Which States Are So Eager for “Flexibility”? – Say Ahhh! A Children’s Health Policy Blog

Back in January, a group of current and former Republican
Governors sent a letter to Congress asking for “flexibility” to ignore
the stability protections in the Affordable Care Act. Today, the Energy and
Commerce Committee is holding a hearing that will focus, in part, on this

Let’s look a little more closely at the states pushing
for this “flexibility.” Of the states signing the letter:

  • NINE (Alabama, Florida, Georgia, Idaho, Kansas, Louisiana,
    Mississippi, Pennsylvania, and Texas) do not provide any optional coverage to
    parents or other non-disabled adults. 
    This leaves them with few options except to target significant numbers
    of children or to roll back coverage for seniors in need of long-term care.
  • TEN (Arizona, Florida, Idaho, Iowa, Maine, Michigan,
    New Jersey, North Dakota, Pennsylvania, and Wisconsin) are proposing tax cuts in their budgets. For example, Governor Scott of Florida has proposed
    cutting the corporate income tax to 3% (and eliminating it by 2018), costing
    the state $459 million in FY 2012 alone.
  • SIX (Iowa, Louisiana, Nebraska, South Carolina, South
    Dakota, and Texas) have substantial “rainy day” funds (substantial meaning that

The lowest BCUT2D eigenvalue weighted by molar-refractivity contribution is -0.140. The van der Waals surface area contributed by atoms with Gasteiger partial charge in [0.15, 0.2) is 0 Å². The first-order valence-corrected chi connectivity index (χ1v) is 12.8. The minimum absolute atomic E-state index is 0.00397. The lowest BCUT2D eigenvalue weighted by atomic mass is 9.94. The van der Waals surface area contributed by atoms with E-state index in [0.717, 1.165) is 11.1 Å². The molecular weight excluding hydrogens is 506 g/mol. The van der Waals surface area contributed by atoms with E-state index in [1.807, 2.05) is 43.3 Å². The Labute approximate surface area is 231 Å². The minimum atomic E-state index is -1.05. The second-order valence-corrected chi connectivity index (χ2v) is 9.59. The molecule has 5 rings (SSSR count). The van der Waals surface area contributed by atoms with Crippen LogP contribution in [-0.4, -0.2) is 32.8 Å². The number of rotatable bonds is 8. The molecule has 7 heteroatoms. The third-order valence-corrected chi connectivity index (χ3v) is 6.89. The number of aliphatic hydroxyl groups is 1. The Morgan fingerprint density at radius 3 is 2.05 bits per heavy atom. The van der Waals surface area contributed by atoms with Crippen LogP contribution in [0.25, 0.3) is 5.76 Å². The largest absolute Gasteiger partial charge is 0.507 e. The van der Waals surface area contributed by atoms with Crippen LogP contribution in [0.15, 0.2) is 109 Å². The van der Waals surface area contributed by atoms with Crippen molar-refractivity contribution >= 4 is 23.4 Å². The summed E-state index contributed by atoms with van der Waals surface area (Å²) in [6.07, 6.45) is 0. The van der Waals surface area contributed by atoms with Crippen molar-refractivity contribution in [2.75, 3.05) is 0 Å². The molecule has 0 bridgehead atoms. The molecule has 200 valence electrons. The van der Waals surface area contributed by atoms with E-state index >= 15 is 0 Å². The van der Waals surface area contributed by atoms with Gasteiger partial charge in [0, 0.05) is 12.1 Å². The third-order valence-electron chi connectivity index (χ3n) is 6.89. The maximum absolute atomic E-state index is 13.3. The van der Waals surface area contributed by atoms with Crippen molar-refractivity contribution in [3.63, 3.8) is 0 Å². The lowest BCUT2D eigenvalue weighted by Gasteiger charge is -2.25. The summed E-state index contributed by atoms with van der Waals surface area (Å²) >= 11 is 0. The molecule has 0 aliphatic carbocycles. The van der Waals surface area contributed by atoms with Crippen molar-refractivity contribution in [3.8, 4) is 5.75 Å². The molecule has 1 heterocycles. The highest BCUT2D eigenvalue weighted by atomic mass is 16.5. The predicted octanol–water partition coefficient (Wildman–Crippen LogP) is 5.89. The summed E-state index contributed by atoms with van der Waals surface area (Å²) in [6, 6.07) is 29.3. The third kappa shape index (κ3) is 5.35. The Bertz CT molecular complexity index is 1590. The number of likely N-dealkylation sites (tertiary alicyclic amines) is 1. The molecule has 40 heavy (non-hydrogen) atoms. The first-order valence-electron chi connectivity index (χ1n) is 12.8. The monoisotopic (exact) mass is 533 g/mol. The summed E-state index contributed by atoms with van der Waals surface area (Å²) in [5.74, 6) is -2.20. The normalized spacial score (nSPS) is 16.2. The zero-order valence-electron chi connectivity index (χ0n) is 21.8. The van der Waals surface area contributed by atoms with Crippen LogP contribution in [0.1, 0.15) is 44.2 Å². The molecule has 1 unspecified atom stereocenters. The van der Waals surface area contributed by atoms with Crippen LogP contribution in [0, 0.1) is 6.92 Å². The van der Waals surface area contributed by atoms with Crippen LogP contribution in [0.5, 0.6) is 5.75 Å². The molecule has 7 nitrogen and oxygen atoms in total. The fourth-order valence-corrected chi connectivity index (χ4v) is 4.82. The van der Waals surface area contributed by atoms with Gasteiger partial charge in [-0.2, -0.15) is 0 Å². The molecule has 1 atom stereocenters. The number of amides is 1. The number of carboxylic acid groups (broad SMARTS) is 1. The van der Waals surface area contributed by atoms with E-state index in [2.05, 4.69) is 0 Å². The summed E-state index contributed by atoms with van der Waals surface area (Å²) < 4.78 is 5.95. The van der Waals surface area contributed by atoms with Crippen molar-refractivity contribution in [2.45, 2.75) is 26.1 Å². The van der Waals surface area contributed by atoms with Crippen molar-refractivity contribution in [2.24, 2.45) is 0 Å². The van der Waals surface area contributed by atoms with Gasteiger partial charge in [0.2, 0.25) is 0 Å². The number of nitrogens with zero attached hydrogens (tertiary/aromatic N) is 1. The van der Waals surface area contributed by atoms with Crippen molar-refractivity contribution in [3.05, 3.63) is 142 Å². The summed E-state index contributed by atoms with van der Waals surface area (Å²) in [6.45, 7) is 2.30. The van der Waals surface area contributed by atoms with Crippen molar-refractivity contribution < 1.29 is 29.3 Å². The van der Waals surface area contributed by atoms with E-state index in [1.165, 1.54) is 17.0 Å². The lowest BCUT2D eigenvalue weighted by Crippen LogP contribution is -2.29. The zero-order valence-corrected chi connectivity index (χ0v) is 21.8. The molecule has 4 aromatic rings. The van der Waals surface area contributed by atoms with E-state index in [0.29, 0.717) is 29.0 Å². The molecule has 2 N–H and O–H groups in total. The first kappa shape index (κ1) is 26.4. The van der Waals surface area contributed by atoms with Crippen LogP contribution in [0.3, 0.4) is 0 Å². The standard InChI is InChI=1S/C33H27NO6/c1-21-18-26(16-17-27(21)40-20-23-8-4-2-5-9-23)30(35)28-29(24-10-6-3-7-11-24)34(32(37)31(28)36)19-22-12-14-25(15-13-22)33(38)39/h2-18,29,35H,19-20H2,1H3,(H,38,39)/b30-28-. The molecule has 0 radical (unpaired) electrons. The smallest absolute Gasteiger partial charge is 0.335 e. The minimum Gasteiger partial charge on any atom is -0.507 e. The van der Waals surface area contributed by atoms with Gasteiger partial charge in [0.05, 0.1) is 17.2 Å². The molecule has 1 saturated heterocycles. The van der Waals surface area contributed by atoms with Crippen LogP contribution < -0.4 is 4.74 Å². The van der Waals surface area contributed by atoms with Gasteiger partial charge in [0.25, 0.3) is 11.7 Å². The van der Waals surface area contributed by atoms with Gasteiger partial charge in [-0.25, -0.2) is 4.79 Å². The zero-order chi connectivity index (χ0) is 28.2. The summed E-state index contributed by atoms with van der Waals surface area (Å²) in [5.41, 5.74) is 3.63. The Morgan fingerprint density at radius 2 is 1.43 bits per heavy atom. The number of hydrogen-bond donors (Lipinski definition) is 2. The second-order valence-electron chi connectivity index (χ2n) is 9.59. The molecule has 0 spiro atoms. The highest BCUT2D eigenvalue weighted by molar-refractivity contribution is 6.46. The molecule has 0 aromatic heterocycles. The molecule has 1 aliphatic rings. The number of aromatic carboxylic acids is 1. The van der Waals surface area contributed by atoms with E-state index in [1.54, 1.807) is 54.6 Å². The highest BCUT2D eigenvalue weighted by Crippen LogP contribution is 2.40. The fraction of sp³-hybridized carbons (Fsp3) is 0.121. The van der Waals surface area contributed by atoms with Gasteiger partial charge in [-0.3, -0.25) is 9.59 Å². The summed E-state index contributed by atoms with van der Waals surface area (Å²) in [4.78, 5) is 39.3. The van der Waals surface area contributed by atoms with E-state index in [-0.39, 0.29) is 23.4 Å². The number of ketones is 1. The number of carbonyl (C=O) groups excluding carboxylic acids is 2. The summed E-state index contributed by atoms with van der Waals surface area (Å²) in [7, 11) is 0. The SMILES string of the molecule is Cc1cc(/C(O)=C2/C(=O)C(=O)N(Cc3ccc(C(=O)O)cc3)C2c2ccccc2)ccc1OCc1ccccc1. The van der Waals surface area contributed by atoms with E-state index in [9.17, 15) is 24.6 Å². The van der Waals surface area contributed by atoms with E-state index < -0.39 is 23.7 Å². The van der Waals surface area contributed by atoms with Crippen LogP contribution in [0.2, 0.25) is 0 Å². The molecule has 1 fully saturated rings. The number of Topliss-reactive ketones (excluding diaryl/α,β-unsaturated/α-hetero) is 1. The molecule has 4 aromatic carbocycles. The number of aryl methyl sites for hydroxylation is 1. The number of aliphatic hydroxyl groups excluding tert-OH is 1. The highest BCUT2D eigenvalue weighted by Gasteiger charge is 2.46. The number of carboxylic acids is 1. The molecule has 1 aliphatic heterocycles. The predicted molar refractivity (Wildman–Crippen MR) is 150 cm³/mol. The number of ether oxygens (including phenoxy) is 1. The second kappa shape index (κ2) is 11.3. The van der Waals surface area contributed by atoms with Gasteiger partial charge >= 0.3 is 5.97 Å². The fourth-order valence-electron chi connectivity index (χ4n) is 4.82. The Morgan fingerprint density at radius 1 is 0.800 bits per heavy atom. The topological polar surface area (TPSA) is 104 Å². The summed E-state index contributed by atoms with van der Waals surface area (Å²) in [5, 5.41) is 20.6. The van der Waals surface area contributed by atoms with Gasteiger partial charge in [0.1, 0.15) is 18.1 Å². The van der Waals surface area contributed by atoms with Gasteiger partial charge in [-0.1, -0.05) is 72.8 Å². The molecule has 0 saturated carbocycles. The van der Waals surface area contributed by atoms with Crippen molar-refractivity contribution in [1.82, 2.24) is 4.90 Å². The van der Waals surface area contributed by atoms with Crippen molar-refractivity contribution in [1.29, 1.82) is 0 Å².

they equal at least 5% of the current year expenditures). Of these states, only
    Nebraska has proposed drawing down some of its rainy day fund to help fill its
    budget gap. 

The following chart provides a quick comparison of the states signing the flexibility request and the budget choices they have made. (Click on the chart for a full-sized version.)MOE Signatories Chart 3-1.jpgWe recognize that states are facing tough budget
pressures, but focusing their attention on the need for increased “flexibility”
in Medicaid ignores the options they already have, both within the program and in their full budgets. It also jeopardizes the coverage
of millions of children, families, pregnant women, seniors, and people with
disabilities who rely on Medicaid for the insurance coverage they need.

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